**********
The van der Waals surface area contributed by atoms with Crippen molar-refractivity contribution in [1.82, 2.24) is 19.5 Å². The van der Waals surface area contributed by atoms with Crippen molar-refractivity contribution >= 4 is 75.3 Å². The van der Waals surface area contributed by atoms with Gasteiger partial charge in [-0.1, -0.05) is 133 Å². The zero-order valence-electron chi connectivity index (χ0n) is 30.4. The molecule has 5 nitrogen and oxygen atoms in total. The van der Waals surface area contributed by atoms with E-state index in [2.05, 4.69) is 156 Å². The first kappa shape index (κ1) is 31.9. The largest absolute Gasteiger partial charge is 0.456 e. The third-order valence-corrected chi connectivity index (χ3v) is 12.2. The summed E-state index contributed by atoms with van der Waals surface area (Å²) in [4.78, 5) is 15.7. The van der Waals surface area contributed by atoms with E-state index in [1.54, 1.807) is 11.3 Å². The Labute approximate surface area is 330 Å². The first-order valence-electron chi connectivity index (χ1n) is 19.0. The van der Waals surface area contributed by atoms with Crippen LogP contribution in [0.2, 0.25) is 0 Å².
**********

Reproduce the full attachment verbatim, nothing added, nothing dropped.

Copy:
The van der Waals surface area contributed by atoms with Crippen molar-refractivity contribution in [1.82, 2.24) is 19.5 Å². The van der Waals surface area contributed by atoms with Crippen molar-refractivity contribution >= 4 is 75.3 Å². The van der Waals surface area contributed by atoms with Gasteiger partial charge in [-0.1, -0.05) is 133 Å². The zero-order valence-electron chi connectivity index (χ0n) is 30.4. The molecule has 5 nitrogen and oxygen atoms in total. The van der Waals surface area contributed by atoms with E-state index in [2.05, 4.69) is 156 Å². The first kappa shape index (κ1) is 31.9. The largest absolute Gasteiger partial charge is 0.456 e. The third-order valence-corrected chi connectivity index (χ3v) is 12.2. The summed E-state index contributed by atoms with van der Waals surface area (Å²) in [4.78, 5) is 15.7. The van der Waals surface area contributed by atoms with E-state index in [1.54, 1.807) is 11.3 Å². The Labute approximate surface area is 330 Å². The first-order valence-electron chi connectivity index (χ1n) is 19.0. The van der Waals surface area contributed by atoms with Crippen LogP contribution in [0.2, 0.25) is 0 Å².